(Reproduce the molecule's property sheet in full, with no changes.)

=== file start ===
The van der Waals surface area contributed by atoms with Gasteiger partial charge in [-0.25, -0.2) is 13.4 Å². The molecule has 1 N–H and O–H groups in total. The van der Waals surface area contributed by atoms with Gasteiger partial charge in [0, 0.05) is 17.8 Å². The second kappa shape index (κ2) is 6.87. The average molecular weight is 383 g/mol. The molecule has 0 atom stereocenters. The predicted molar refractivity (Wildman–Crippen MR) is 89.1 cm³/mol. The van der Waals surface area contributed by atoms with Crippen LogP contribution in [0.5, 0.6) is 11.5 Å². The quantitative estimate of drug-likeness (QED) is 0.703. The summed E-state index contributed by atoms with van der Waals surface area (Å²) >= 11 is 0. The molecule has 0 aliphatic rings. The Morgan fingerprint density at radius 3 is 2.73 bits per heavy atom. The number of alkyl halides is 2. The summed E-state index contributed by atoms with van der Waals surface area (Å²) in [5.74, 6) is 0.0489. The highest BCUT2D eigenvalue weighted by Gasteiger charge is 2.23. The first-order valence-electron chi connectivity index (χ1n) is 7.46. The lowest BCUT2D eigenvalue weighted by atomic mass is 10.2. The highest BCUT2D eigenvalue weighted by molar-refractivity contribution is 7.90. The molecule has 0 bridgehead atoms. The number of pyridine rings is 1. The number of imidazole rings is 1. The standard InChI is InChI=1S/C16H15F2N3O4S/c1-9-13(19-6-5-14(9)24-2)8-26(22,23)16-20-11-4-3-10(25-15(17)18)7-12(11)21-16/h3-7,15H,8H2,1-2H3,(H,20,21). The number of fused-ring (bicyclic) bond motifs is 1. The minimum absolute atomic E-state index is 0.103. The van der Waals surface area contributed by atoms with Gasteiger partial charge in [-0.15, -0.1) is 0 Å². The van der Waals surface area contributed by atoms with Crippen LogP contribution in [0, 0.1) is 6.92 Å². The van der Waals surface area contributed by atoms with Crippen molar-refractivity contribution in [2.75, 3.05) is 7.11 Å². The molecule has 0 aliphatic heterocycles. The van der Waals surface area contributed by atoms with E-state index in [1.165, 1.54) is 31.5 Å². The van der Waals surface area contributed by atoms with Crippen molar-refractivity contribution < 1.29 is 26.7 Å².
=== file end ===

The van der Waals surface area contributed by atoms with Gasteiger partial charge in [-0.25, -0.2) is 13.4 Å². The molecule has 1 N–H and O–H groups in total. The van der Waals surface area contributed by atoms with Gasteiger partial charge in [0, 0.05) is 17.8 Å². The second kappa shape index (κ2) is 6.87. The average molecular weight is 383 g/mol. The molecule has 0 atom stereocenters. The predicted molar refractivity (Wildman–Crippen MR) is 89.1 cm³/mol. The van der Waals surface area contributed by atoms with Crippen LogP contribution in [0.5, 0.6) is 11.5 Å². The quantitative estimate of drug-likeness (QED) is 0.703. The summed E-state index contributed by atoms with van der Waals surface area (Å²) >= 11 is 0. The molecule has 0 aliphatic rings. The Morgan fingerprint density at radius 3 is 2.73 bits per heavy atom. The number of alkyl halides is 2. The summed E-state index contributed by atoms with van der Waals surface area (Å²) in [5.74, 6) is 0.0489. The highest BCUT2D eigenvalue weighted by Gasteiger charge is 2.23. The first-order valence-electron chi connectivity index (χ1n) is 7.46. The lowest BCUT2D eigenvalue weighted by atomic mass is 10.2. The highest BCUT2D eigenvalue weighted by molar-refractivity contribution is 7.90. The molecule has 0 bridgehead atoms. The number of pyridine rings is 1. The number of imidazole rings is 1. The standard InChI is InChI=1S/C16H15F2N3O4S/c1-9-13(19-6-5-14(9)24-2)8-26(22,23)16-20-11-4-3-10(25-15(17)18)7-12(11)21-16/h3-7,15H,8H2,1-2H3,(H,20,21). The number of fused-ring (bicyclic) bond motifs is 1. The minimum absolute atomic E-state index is 0.103. The van der Waals surface area contributed by atoms with Gasteiger partial charge in [-0.15, -0.1) is 0 Å². The van der Waals surface area contributed by atoms with Crippen LogP contribution in [0, 0.1) is 6.92 Å². The van der Waals surface area contributed by atoms with Crippen molar-refractivity contribution in [2.75, 3.05) is 7.11 Å². The molecule has 0 aliphatic heterocycles. The van der Waals surface area contributed by atoms with E-state index in [1.165, 1.54) is 31.5 Å². The van der Waals surface area contributed by atoms with Crippen molar-refractivity contribution < 1.29 is 26.7 Å².